I was wondering why you are using anti-exe if you have PG which has exe protection?

    Next if you are using XP, did you double click on the ERROR logs of apps and system in control panel admin tools? to see what is listed as the problem.

    controler
     
  6. ESQ_ERRANT

    ESQ_ERRANT Registered Member

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    Responsive to MICRO, Controler and DeVinco:

    Thanks all for your warm welcome and kind assistance. First, as suggested by MICRO, I did contact Raytown. The Company did get back to me the following day. Basically, I was told that the problems I seem to be having were "atypical" and a request was made for a rundown on my system -- the programs I have on it and the error messages I received. As I write this, I did take a look at the error logs as suggested by Controler and there was nothing from those that would suggest why I would be getting windows error messages apart from one particular, rather disturbing entry that noted that my hard drive (a 300 gig which I had purchased and installed less than 6 months ago) was set to fail. A Belarc Advisor report also mentioned this. I run two hard drives in mirror tandem to guard against just this exigency. But, I will take the machine into the shop for a checkup once I complete some legal documents that I have to get out of the way in the next few days.

    DeVinco is certainly correct that I should not be running two AV programs at one and the same time. Actually, I had NOD32 installed but not running when I attempted to install Kaspersky. Kaspersky would not complete the install having detected another AV, whether it was running or not. I then uninstalled NOD32 and installed Kaspersky without a hitch. Kaspersky eats CPU however and I decided to reinstall NOD32 and use the latter AV as my resident detector and Kaspersky only for in depth virus scans on a periodic basis. I had read in Wilders that another party had used this approach without a problem.

    DeVinco has a point that it is better to simplify a security setup. Indeed, the builder of my PC, whose Company specializes in building computers for small professional businesses, suggested that I need only an AV and a firewall, and I have read -- I believe on one Wilders thread -- that among many security and programming specialists, that is all that they use in their own setups although there may be a reverse snobbery operating here. The issue invariably narrows to: stability vs. security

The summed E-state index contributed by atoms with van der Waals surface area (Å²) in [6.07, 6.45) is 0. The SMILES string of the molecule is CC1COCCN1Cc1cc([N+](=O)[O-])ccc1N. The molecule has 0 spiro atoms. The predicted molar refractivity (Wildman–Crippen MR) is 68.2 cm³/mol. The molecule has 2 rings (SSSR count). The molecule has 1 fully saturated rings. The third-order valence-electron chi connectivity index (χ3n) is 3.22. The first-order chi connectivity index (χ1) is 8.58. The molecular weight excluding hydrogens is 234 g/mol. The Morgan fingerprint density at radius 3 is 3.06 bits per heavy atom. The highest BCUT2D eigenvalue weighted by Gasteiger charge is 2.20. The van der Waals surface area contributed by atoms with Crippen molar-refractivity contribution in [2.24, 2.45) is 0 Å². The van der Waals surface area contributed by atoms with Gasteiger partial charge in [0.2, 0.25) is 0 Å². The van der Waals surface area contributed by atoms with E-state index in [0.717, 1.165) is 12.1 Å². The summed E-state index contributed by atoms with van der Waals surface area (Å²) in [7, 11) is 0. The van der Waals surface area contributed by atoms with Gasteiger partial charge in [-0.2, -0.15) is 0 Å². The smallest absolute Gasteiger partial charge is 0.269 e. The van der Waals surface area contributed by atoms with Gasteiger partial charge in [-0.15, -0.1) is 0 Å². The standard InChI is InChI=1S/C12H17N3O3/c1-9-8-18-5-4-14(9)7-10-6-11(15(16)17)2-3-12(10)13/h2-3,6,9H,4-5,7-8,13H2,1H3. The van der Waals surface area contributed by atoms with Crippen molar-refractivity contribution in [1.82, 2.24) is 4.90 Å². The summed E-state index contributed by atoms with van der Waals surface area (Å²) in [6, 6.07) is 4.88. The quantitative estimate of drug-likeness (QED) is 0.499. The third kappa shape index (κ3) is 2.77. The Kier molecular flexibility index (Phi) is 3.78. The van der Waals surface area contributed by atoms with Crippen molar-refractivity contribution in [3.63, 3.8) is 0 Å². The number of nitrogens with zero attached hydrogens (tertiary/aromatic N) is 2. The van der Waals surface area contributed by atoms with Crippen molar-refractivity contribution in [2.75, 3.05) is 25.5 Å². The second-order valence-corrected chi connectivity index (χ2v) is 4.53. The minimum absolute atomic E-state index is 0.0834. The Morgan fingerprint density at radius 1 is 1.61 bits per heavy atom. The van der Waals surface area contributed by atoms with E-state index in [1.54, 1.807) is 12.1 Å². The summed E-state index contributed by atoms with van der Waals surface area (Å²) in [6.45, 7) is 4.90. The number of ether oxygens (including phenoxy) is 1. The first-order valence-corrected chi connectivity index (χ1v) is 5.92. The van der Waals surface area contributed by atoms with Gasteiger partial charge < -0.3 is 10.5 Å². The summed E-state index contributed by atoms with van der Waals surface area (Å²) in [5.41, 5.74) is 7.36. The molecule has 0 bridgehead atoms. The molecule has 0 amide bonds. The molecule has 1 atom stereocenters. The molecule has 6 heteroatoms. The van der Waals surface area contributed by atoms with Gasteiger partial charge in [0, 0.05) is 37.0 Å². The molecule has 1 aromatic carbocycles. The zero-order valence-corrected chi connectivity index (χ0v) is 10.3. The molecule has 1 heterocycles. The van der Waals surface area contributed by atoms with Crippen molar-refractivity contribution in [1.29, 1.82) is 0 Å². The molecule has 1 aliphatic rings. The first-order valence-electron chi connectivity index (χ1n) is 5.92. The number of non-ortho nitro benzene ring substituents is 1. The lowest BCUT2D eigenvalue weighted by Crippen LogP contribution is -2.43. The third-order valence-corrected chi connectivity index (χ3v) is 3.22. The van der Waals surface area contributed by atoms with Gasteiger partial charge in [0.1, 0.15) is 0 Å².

Loading up on security apps may indeed better protect one from the horrors of assundary hacker attacks, but, insofar as the best products tend, at this point in time at least, not to be all-in-ones, and as they come from different manufacturers, there will always be compatibility issues. Perhaps that is why many individuals abstain from the use of registry cleaners with their concomitant problems and shun, as well, the installation of avant garde anti-malware products -- preferring, periodically, to scrub their machines and do a clean reinstall -- thereby erasing the existence of any virus or spyware insurgent if there ever was one lying dormant in the interstices of the thing.

    Be that as it may, I am constantly hearing of the eventuality of even more insidious and virulent forms of viruses and rootkits. Apparently MS is working on so-called "honeypots" to lure dangerous websites and has theorized the development, eventually, of rootkits that operate as a virtual system below the threshold kernal level of an OS, completely taking over the operation of a machine, wholly unbeknownst to the user. Hence, my constant concern.

    I assume that AE provides a perfect defense against any executable, except for scripts, and I feel safer on the net with AE and DefenseWall. ProcessGuard gives me incredible control over how many and what kind of privileges I choose to give to the many running programs and services that I have and it is my central HIPS defense. Through the very installation of ProcessGuard I am getting a pretty good education as to just what is churning in the depths of my OS. As a last resort, I have FirstDefense to rely on, which I have relied on in the past, if my entire system crashes, assuming it isn't a hardware issue which, in fact, it may be.

    But, enough of my ramblings. I will reinstall PrivacyKeyboard, since I have it and it is very costly; so I feel compelled to use it, and once again, ever again, uninstall it, if -- again -- I run into a flurry of new windows errors and assorted glitches.

    If nothing else, I certainly must have one of the cleanest machines that did, alas, ever fail to run.